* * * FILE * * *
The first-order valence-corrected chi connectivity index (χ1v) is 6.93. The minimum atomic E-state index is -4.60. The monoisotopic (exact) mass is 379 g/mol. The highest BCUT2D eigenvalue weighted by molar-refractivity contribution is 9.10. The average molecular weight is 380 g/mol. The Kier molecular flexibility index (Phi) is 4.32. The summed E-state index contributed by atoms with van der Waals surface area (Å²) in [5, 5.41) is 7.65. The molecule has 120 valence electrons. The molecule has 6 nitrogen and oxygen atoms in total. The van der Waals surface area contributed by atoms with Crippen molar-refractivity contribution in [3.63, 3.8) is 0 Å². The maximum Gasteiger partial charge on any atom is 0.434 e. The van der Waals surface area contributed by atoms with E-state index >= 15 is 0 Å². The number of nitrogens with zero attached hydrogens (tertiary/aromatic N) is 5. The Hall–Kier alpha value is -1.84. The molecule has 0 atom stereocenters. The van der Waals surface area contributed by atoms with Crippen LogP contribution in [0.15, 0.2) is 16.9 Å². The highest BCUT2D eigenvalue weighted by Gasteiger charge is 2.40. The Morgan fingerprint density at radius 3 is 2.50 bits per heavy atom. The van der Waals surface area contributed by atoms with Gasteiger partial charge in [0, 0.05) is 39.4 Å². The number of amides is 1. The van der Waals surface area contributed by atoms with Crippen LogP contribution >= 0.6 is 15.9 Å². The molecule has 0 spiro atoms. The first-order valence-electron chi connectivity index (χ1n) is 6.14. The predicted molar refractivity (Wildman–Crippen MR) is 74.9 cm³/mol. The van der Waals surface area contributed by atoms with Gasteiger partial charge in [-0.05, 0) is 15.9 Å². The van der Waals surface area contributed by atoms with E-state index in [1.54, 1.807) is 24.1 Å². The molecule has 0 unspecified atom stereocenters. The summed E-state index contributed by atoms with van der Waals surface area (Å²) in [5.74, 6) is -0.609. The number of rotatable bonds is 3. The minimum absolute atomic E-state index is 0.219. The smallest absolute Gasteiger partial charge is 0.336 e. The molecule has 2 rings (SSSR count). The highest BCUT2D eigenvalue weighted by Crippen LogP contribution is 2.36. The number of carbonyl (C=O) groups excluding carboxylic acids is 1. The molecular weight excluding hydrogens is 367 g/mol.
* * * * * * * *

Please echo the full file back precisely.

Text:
The first-order valence-corrected chi connectivity index (χ1v) is 6.93. The minimum atomic E-state index is -4.60. The monoisotopic (exact) mass is 379 g/mol. The highest BCUT2D eigenvalue weighted by molar-refractivity contribution is 9.10. The average molecular weight is 380 g/mol. The Kier molecular flexibility index (Phi) is 4.32. The summed E-state index contributed by atoms with van der Waals surface area (Å²) in [5, 5.41) is 7.65. The molecule has 120 valence electrons. The molecule has 6 nitrogen and oxygen atoms in total. The van der Waals surface area contributed by atoms with Crippen molar-refractivity contribution in [3.63, 3.8) is 0 Å². The maximum Gasteiger partial charge on any atom is 0.434 e. The van der Waals surface area contributed by atoms with E-state index >= 15 is 0 Å². The number of nitrogens with zero attached hydrogens (tertiary/aromatic N) is 5. The Hall–Kier alpha value is -1.84. The molecule has 0 atom stereocenters. The van der Waals surface area contributed by atoms with Crippen LogP contribution in [0.15, 0.2) is 16.9 Å². The highest BCUT2D eigenvalue weighted by Gasteiger charge is 2.40. The Morgan fingerprint density at radius 3 is 2.50 bits per heavy atom. The van der Waals surface area contributed by atoms with Gasteiger partial charge in [0, 0.05) is 39.4 Å². The number of amides is 1. The van der Waals surface area contributed by atoms with Crippen LogP contribution >= 0.6 is 15.9 Å². The molecule has 0 spiro atoms. The first-order valence-electron chi connectivity index (χ1n) is 6.14. The predicted molar refractivity (Wildman–Crippen MR) is 74.9 cm³/mol. The van der Waals surface area contributed by atoms with Gasteiger partial charge in [-0.05, 0) is 15.9 Å². The van der Waals surface area contributed by atoms with E-state index in [1.54, 1.807) is 24.1 Å². The molecule has 0 unspecified atom stereocenters. The summed E-state index contributed by atoms with van der Waals surface area (Å²) in [5.74, 6) is -0.609. The number of rotatable bonds is 3. The minimum absolute atomic E-state index is 0.219. The smallest absolute Gasteiger partial charge is 0.336 e. The molecule has 2 rings (SSSR count). The highest BCUT2D eigenvalue weighted by Crippen LogP contribution is 2.36. The number of carbonyl (C=O) groups excluding carboxylic acids is 1. The molecular weight excluding hydrogens is 367 g/mol.